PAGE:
IBM unveiled Wednesday its most powerful Intel-based server yet, the 16-way X440, underscoring the computer makers intensifying campaign to boost its position in that market segment.
The "building-block style" server, which can scale from two to 16 CPUs, features the new Xeon MP processors running at speeds up to 1.6GHz that were released this week.
The system is targeted at the high-end Intel-based enterprise space that industry analysts contend is becoming increasingly important and hotly contested.
"This market segment has grown quite robustly over the last five years," said Illuminata analyst Jonathan Eunice. "You dont sell as many of these big systems as you do cheaper Web servers, but they are becoming pretty popular."
While IBM claims it holds a competitive edge in the high-end Intel segment thanks to technologies it can leverage from years of developing mainframe systems, Big Blue is also touting a much simpler sales pitch--low prices.
In promotional materials, IBM notes that a 16-way X440 with 16GB of SDRAM priced at just over $100,000 costs about 78 percent less than a comparably configured 16-way Unisys ES7000, and 47 percent less than an eight-way Intel-based server sold by Compaq Computer Corp., based upon a comparison to an X440 outfitted with eight CPUs.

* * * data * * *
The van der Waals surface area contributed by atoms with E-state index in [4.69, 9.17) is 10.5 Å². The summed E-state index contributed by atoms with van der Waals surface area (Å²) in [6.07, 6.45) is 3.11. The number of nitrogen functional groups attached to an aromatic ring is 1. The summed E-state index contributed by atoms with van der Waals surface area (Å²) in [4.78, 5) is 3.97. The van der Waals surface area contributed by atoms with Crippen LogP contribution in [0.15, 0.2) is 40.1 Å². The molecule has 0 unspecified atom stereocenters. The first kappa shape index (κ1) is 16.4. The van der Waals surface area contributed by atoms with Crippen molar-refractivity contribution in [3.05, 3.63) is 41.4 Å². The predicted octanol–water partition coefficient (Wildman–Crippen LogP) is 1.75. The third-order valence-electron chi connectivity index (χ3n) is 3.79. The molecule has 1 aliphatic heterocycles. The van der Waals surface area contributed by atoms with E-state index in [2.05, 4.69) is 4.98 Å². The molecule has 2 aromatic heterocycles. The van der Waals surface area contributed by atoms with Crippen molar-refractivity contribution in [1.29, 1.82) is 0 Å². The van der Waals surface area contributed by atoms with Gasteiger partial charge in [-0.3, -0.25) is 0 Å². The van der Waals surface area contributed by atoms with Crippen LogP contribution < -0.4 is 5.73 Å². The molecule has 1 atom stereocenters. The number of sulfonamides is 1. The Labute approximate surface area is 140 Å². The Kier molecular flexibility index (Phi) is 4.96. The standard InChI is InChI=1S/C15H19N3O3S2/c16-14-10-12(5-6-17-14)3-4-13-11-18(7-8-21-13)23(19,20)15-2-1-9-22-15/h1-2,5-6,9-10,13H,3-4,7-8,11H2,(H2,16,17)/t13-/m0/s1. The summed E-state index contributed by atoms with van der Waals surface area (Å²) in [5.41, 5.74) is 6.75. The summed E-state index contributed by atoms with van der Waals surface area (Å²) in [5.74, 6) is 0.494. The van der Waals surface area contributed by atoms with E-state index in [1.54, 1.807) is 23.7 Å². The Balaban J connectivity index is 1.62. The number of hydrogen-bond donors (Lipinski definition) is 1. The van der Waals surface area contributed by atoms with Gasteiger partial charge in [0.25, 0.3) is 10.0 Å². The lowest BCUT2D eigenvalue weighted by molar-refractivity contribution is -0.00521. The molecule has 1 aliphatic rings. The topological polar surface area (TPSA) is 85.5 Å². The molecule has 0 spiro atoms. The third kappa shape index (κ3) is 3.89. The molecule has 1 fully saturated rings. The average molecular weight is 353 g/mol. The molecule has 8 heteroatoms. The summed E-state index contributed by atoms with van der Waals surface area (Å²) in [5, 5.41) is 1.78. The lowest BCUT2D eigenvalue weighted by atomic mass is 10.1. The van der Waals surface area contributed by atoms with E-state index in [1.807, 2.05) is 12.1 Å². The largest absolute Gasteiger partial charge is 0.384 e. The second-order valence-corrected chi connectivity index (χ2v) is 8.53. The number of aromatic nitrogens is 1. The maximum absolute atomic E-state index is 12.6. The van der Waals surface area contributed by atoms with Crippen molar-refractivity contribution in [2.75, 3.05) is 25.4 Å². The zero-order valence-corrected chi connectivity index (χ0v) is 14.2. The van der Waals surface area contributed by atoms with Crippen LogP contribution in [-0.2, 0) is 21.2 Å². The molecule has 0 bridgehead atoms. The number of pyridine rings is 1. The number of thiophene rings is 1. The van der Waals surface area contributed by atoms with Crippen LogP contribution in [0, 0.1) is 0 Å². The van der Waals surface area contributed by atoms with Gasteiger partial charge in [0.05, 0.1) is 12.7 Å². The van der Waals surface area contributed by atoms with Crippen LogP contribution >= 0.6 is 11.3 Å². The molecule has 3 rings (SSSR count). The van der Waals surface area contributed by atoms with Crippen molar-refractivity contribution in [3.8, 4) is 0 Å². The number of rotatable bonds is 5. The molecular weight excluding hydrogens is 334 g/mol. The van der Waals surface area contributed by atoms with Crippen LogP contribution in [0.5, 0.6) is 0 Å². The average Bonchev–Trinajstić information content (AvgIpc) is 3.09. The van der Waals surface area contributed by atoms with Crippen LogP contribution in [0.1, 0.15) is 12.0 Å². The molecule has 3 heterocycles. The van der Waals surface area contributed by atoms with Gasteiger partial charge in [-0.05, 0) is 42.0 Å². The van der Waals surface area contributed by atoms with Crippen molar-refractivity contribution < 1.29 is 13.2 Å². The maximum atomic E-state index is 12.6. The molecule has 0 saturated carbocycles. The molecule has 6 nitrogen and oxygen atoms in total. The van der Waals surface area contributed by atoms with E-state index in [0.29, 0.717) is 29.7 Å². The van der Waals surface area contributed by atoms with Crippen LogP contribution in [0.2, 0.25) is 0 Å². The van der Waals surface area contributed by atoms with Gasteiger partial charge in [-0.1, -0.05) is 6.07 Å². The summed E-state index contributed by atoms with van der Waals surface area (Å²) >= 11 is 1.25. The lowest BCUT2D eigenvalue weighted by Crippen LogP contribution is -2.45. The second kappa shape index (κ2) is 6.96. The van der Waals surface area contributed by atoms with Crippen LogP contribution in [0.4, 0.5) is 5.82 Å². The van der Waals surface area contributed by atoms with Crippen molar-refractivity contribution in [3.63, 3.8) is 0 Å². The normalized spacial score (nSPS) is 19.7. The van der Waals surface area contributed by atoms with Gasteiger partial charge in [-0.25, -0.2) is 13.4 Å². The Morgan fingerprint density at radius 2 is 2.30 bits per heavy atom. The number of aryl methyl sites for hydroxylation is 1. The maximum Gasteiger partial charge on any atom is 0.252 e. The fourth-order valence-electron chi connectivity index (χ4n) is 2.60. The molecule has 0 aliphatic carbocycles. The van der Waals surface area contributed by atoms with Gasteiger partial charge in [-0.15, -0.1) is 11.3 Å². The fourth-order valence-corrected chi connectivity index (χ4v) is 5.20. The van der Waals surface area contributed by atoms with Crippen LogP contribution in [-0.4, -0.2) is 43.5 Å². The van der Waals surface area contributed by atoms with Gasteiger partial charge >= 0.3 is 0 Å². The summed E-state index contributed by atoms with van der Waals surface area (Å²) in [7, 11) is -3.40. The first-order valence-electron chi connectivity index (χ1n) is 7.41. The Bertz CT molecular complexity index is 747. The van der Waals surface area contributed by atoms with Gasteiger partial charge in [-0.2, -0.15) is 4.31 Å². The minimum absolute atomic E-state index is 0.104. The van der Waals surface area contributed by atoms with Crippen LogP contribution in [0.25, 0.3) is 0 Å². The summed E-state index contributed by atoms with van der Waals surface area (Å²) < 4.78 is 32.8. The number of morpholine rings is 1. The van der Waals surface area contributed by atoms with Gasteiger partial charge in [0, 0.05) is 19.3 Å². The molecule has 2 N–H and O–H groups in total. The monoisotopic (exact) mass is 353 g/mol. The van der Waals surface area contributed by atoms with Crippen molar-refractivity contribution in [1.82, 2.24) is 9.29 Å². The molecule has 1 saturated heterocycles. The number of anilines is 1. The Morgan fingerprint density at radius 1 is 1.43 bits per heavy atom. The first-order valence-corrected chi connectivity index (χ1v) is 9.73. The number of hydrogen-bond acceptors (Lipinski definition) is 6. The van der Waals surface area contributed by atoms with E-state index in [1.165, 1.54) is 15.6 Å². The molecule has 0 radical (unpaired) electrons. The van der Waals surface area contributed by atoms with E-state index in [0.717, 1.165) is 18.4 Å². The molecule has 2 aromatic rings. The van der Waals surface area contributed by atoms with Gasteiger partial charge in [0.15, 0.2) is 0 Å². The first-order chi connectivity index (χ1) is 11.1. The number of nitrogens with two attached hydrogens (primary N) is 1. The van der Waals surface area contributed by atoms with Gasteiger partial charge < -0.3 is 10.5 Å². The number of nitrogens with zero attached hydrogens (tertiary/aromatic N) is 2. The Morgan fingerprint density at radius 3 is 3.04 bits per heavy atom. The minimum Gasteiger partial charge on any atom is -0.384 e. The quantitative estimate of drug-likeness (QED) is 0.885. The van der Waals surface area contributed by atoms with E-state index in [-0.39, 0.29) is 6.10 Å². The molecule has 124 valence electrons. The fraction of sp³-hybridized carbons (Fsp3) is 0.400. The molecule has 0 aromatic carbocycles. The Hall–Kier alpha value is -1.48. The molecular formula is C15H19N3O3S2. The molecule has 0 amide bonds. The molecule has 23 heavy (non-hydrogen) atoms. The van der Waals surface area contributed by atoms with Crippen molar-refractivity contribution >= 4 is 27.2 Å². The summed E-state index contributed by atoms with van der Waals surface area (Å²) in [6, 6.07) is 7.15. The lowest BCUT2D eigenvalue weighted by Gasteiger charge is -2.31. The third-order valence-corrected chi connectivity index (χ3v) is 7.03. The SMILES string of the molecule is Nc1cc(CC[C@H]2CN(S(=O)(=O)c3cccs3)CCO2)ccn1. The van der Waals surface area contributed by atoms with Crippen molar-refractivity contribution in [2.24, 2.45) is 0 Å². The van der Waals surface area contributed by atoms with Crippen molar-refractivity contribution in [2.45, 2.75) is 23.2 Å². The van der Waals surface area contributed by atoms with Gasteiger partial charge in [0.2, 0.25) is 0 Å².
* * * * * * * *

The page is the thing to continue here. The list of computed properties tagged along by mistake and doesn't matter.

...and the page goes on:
Prices for the X440, which will start shipping in July, start as low as $18,500 for a two-processor configuration and climb up to well over $100,000 for more fully equipped systems.
"IBM is very hungry, and they see price competition as a big place they can play," Eunice said. "They got their butts kicked throughout the 90s in their server line. But now theyre fighting back. They are not particularly happy about the billions of dollars companies such as Dell Computer Corp. and Compaq Computer Corp. have been able to take away from what they see as their own backyard."